When the doctor held our baby up over the curtain I remember she appeared very grey and ancient, tiny and perfect. We had a girl. She was taken for evaluation and cleaning up, and soon she was screaming at the top of her lungs. I was so, so relieved to hear that sound because it meant she was breathing. Her apgar scores were 8 and 9. After hearing that I think I let myself just space out for a while. I got to hold her to my chest for a few minutes. I don't remember that well. She was so little, 4 lbs and 17” long. Soon DP went with the baby to the Special Care Nursery and I went to recovery to puke in a little cup and get instructed in breast pumping. My mom and midwives were going back and forth from the SCN to my room, showing me video and pictures of her. I remember begging the nurse for food and complaining that I hadn't even had breakfast and she just laughed at me. I think I dreamed up some weird things during those few hours because I have a memory of the nurse and I both pumping our breasts at the same time as she explained to me how to do it. Hmmmm. :)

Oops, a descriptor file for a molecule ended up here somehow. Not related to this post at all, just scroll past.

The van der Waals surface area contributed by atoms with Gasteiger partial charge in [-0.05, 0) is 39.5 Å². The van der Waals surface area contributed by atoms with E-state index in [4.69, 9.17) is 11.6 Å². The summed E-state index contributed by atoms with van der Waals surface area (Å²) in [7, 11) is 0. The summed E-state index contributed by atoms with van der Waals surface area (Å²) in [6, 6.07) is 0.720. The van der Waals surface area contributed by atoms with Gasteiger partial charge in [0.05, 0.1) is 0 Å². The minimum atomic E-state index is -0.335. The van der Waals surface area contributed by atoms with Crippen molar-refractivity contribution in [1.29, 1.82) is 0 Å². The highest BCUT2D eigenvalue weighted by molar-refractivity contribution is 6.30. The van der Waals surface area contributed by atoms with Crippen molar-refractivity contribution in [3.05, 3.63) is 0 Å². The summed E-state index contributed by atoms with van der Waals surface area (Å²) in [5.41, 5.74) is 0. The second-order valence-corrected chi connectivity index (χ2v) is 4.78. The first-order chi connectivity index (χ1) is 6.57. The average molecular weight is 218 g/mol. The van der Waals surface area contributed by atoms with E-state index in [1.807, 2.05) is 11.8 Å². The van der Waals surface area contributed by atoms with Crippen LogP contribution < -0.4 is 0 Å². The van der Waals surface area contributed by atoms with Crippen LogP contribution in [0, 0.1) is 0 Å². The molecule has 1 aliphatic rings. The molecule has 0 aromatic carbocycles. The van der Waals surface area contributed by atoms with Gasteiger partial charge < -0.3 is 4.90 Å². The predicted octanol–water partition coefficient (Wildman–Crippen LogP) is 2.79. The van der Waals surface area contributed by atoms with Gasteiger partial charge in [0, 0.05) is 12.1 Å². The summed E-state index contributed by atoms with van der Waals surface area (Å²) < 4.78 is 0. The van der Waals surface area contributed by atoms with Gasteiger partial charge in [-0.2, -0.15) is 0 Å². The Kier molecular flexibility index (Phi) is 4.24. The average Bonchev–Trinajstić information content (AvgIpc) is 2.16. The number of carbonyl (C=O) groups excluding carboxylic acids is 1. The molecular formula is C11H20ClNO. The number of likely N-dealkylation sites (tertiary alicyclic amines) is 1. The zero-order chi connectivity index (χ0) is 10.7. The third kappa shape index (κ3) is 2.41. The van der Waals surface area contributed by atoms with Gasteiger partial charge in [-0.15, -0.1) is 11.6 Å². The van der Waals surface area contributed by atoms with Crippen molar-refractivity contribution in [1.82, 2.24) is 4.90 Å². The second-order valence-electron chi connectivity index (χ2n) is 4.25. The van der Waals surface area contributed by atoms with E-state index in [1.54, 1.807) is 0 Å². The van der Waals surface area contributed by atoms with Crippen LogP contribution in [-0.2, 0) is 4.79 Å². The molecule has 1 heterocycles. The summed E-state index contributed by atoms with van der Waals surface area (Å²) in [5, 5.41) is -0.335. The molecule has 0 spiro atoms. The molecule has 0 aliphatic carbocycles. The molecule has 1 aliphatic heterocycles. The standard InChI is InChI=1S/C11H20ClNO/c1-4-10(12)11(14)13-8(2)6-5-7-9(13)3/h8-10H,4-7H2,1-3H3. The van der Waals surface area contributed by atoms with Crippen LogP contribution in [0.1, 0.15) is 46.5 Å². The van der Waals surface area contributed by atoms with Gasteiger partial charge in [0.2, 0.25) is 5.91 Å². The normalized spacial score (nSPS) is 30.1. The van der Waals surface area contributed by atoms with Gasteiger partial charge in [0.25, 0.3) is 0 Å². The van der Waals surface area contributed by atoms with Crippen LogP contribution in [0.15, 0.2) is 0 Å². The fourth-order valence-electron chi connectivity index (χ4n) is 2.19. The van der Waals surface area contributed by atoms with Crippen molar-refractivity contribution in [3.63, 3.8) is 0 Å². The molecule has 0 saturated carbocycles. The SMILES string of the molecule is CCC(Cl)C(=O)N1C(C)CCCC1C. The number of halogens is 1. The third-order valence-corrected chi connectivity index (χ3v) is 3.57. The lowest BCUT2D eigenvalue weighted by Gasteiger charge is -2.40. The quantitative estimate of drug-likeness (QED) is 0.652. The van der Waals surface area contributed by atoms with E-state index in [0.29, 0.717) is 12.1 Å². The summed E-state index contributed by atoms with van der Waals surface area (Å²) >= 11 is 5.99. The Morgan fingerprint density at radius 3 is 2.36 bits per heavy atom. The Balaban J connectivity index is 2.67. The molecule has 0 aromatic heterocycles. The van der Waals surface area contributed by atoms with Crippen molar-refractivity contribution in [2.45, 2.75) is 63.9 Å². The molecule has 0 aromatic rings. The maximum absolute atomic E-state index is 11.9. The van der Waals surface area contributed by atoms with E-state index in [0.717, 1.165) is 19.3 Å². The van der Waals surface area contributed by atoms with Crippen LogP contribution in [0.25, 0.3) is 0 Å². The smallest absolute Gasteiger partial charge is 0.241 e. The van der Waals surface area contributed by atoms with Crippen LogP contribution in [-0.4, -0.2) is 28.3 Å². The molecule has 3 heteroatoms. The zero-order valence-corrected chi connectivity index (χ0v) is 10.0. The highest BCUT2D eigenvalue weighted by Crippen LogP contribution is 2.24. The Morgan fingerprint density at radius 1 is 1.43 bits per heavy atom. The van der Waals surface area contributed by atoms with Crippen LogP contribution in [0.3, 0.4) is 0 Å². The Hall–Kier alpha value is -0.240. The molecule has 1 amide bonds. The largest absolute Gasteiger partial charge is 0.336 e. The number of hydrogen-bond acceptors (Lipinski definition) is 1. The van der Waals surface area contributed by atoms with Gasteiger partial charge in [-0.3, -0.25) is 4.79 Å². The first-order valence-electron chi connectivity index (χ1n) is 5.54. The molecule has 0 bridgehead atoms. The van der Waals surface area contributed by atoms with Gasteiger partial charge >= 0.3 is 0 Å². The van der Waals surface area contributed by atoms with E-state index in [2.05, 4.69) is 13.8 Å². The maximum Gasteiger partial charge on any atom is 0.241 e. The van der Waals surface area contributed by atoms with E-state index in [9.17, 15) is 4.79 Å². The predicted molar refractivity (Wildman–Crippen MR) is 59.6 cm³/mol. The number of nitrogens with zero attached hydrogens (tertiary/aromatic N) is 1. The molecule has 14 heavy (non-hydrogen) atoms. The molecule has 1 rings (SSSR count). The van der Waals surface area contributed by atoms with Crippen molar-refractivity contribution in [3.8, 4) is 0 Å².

The next days were pretty much a haze – sleeping and taking painkillers, finally getting to eat and drink, starting to feel better, and getting wheeled upstairs to visit DD in her isolette. It was quite humbling to be so sick and to see my baby hospitalized as well. She was totally perfect, just small and immature and not quite ready to feed the way a term baby would. The next few weeks could be a whole other post, but the short version is that I was discharged a few days later on bp medication with a hospital grade breast pump, and she was there for 21 days, first taking my milk from a dropper, then a NG tube, and finally we learned to breastfeed in the SCN. First baths, first books, first clothes, first naps on our chests all happened there in the hospital until finally she was discharged and we brought her home. It was the longest three week wait ever and I pretty much did nothing but pump, eat, sleep, and visit her. Joy mixed with such a sense of loss and bewilderment over how everything transpired. Our village kept us well supplied with phone calls, tupperwares full of homemade meals, full grocery bags from the co-op, and love. I don’t know how we would have managed to feed ourselves! I should add that the whole time I was in the hospital, DP brought me home cooked meals and he slept on the cot in my room every night. He was there with anything I needed, and I barely had to ask. Being that sick was horrific but also an amazing bonding experience. I don’t know if something like that will ever happen again. I am just grateful for the opportunity to have that.